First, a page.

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LO awuthor describes Teddy Roosevelt's ties to photographer Edward Curtis

Native Jon Knokey to speak about his new book, "Theodore Roosevelt and the Making of American Leadership"


JON KNOKEY

Jon Knokey is well remembered in Lake Oswego as an outstanding football player at Lakeridge High School.

But this local boy has really made good in a unique way, and Oswegans can find out all about it tonight in Knokey’s presentation for Lake Oswego Reads at 7 p.m. in City Hall, 380 A Ave.

His topic will be the cowboy and war hero President Theodore Roosevelt. Knokey found Roosevelt so fascinating that he has written a new book about him titled “Theodore Roosevelt and the Making of American Leadership.”

SUBMITTED PHOTOS - Jon Knokeys new book examines how Theodore Roosevelt became a leader of consequence.

“Great leaders are made, not born,” Knokey said. “Theodore Roosevelt was not destined to have his face carved into the side of Mount Rushmore. The focus of my book is on his actions to make himself a leader of consequence.”

Roosevelt became popular enough to earn his place on the mountain through acts including constructing the Panama Canal and fighting against corporate monopolies, according to the National Park Service’s website.

The focus of Knokey’s talk in Lake Oswego, though, will be Roosevelt’s relationship with Edward Curtis, the great photographer who is the subject of Lake Oswego Reads 2016 in Timothy Egan’s book “Short Nights of the Shadow Catcher.”

Roosevelt had such a wide and diverse group of friends that White House butlers were often appalled about who would show up at the doorstep. But Curtis had an impossible dream of a project — capturing the history of Native Americans before it faded away — that made him a natural object for Roosevelt’s intense appreciation, according to Knokey.

“Theodore Roosevelt had such a strong bond with Edward Curtis because Curtis was preserving the Native American way of life,” Knokey said, “illustrating their character, heritage and values. Roosevelt cherished their values and desperately wanted that way of life to influence future generations of Americans.”

Roosevelt even wrote the foreword to Curtis’s classic work “The North American Indian,” and Roosevelt was “deeeeeeeeeeelighted” (as he often used to say) to take Curtis traipsing around with his four rambunctious sons for outings on Sagamore Hill. There is a photo of Curtis helping Roosevelt’s offspring with covering up their dog with sand. Curtis mixed so well with the high and the mighty that it was natural he would make friends with the most famous man in America.

Curtis was a great friend because of Roosevelt’s tireless desire for education, which made him an unparalleled figure in American history. He was an Eastern elitist, Western cowboy, police commissioner, governor, soldier, adventurer and President of the United States. Succeeding a line of sluggish Presidents, Roosevelt hit the American scene like a jet stream of energy.

However, the rise of this Rough Rider did not come without great challenges. Knokey points out that Roosevelt got knocked down many times, but he always got back up.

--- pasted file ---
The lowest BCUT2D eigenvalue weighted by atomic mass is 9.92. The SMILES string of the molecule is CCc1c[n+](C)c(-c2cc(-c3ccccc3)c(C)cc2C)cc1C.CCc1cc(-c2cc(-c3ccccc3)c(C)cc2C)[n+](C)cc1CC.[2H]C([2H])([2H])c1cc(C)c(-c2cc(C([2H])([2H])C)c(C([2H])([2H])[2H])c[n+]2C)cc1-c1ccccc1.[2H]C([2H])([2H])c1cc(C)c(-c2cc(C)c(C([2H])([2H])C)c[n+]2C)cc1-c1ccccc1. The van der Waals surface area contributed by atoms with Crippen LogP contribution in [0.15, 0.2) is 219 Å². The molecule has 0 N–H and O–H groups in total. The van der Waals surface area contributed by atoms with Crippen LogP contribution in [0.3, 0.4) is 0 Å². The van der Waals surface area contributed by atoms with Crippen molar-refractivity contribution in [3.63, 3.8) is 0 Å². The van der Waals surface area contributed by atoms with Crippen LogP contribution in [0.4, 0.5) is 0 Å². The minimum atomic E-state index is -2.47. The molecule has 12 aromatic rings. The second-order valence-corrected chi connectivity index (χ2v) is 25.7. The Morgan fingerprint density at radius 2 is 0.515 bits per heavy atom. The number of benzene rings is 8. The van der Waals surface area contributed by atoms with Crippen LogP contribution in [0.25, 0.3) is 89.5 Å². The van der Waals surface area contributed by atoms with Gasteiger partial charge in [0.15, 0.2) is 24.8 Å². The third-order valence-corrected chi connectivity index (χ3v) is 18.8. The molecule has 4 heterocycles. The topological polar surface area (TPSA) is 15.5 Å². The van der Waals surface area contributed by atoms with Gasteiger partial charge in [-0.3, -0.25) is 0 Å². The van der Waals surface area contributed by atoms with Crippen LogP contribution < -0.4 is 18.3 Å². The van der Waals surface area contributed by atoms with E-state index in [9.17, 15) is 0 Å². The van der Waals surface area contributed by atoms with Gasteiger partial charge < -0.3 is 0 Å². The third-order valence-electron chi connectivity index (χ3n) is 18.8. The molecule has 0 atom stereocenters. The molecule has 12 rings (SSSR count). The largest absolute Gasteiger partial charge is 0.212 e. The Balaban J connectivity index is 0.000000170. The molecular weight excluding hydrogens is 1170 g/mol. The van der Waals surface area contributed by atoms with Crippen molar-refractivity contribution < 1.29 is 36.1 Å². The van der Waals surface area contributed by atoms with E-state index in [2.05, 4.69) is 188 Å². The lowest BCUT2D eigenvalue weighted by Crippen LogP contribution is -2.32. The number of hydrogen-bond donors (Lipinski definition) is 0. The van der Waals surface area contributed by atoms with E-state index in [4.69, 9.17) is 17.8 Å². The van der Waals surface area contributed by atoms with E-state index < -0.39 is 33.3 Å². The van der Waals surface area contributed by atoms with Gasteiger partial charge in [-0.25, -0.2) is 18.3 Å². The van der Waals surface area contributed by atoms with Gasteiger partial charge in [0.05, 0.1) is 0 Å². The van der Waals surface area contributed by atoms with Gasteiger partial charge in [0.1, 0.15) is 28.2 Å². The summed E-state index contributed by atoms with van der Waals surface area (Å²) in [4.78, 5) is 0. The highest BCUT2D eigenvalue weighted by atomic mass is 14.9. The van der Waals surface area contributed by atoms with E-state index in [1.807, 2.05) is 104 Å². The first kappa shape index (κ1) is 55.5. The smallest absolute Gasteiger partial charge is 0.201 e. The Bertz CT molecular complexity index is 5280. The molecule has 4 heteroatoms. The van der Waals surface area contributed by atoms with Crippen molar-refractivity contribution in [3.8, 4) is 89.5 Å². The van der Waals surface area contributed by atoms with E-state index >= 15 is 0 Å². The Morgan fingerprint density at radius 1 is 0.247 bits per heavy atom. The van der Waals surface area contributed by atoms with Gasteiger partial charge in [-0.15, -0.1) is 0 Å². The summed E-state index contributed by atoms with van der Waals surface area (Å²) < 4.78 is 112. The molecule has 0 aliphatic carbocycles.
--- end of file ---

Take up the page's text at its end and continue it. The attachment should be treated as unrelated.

“TR had many failures, and often, it was how he learned from these failures to make his biggest strides in leadership,” Knokey said. “Yes, he was willful, ambitious and driven, but he deliberately challenged himself — both through personal introspection and by confronting his shortcomings — and honed his leadership persona in the process.”

Jon Knokey and Theodore Roosevelt are alike in many ways as Renaissance men with muscles. Though a sickly child, Roosevelt became a strong sportsman who, in fact, saved American football. When an effort to abolish it (back when it went only to the college level) arose, the late President fought to keep it, and in 1905, regulated the game, cutting gang tackling and rugby-style mass formations. At Lakeridge High School, Knokey played football, soccer, basketball and baseball, and he had many scholastic activities. He went on to become a National Collegiate Athletic Association quarterback for Montana State University.

Another way Knokey resembles Roosevelt is in his tremendous love of books. By participating in Lake Oswego Reads, Knokey says he is repaying the Lake Oswego Public Library for the countless hours he has spent there reading books. Knokey has logged some time in lots of other libraries and holds a Master of Business Administration from Dartmouth College and a Master of Public Administration from Harvard University.

Knokey has gone on to a most uncommon career, as a businessman and historian. This usually surprises people, but for Knokey, it is a natural combination.

“I realize business leaders and historians are not a common match, but I cannot separate business and history,” Knokey said. “Business is all about winning in the future. But history provides a foundation of understanding.”

Knokey thinks his presentation tonight will provide inspiration in a political year that badly needs some.

“I think that this is an uplifting story of unity and inspiration,” Knokey said, “a perfect antidote for today’s venomous political environment.

“It begs the question: Who will be this century’s TR?”

Contact Cliff Newell at 503-636-1281 ext. 105 or email This email address is being protected from spambots. You need JavaScript enabled to view it..

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